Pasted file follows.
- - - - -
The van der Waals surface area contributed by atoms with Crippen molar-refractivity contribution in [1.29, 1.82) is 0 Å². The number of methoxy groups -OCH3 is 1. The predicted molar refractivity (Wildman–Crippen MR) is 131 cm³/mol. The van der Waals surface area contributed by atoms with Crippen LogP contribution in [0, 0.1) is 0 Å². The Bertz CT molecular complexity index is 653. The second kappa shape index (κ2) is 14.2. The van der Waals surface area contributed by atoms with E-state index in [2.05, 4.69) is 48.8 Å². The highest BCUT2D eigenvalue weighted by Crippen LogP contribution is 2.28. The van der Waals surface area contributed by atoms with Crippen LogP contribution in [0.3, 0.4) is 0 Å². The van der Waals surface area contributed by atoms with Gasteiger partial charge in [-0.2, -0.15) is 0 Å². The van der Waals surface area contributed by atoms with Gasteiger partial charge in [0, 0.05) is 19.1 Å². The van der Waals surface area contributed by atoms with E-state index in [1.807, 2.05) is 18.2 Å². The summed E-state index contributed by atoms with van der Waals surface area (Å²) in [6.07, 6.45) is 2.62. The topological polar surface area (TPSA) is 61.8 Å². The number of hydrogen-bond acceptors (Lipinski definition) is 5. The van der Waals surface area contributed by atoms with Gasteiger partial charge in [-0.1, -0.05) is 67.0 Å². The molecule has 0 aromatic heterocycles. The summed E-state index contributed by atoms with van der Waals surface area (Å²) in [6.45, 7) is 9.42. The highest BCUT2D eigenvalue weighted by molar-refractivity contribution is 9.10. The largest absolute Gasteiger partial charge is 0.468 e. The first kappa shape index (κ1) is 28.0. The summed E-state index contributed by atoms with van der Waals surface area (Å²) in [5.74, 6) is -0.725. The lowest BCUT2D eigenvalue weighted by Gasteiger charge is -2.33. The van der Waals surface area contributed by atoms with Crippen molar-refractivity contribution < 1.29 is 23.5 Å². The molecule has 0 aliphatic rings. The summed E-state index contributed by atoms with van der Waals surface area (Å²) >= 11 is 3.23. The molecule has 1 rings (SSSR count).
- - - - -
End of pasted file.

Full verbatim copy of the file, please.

The van der Waals surface area contributed by atoms with Crippen molar-refractivity contribution in [1.29, 1.82) is 0 Å². The number of methoxy groups -OCH3 is 1. The predicted molar refractivity (Wildman–Crippen MR) is 131 cm³/mol. The van der Waals surface area contributed by atoms with Crippen LogP contribution in [0, 0.1) is 0 Å². The Bertz CT molecular complexity index is 653. The second kappa shape index (κ2) is 14.2. The van der Waals surface area contributed by atoms with E-state index in [2.05, 4.69) is 48.8 Å². The highest BCUT2D eigenvalue weighted by Crippen LogP contribution is 2.28. The van der Waals surface area contributed by atoms with Crippen LogP contribution in [0.3, 0.4) is 0 Å². The van der Waals surface area contributed by atoms with Gasteiger partial charge in [-0.2, -0.15) is 0 Å². The van der Waals surface area contributed by atoms with Gasteiger partial charge in [0, 0.05) is 19.1 Å². The van der Waals surface area contributed by atoms with E-state index in [1.807, 2.05) is 18.2 Å². The summed E-state index contributed by atoms with van der Waals surface area (Å²) in [6.07, 6.45) is 2.62. The topological polar surface area (TPSA) is 61.8 Å². The number of hydrogen-bond acceptors (Lipinski definition) is 5. The van der Waals surface area contributed by atoms with Gasteiger partial charge in [-0.1, -0.05) is 67.0 Å². The molecule has 0 aromatic heterocycles. The summed E-state index contributed by atoms with van der Waals surface area (Å²) in [6.45, 7) is 9.42. The highest BCUT2D eigenvalue weighted by molar-refractivity contribution is 9.10. The largest absolute Gasteiger partial charge is 0.468 e. The first kappa shape index (κ1) is 28.0. The summed E-state index contributed by atoms with van der Waals surface area (Å²) in [5.74, 6) is -0.725. The lowest BCUT2D eigenvalue weighted by Gasteiger charge is -2.33. The van der Waals surface area contributed by atoms with Crippen molar-refractivity contribution < 1.29 is 23.5 Å². The molecule has 0 aliphatic rings. The summed E-state index contributed by atoms with van der Waals surface area (Å²) >= 11 is 3.23. The molecule has 1 rings (SSSR count).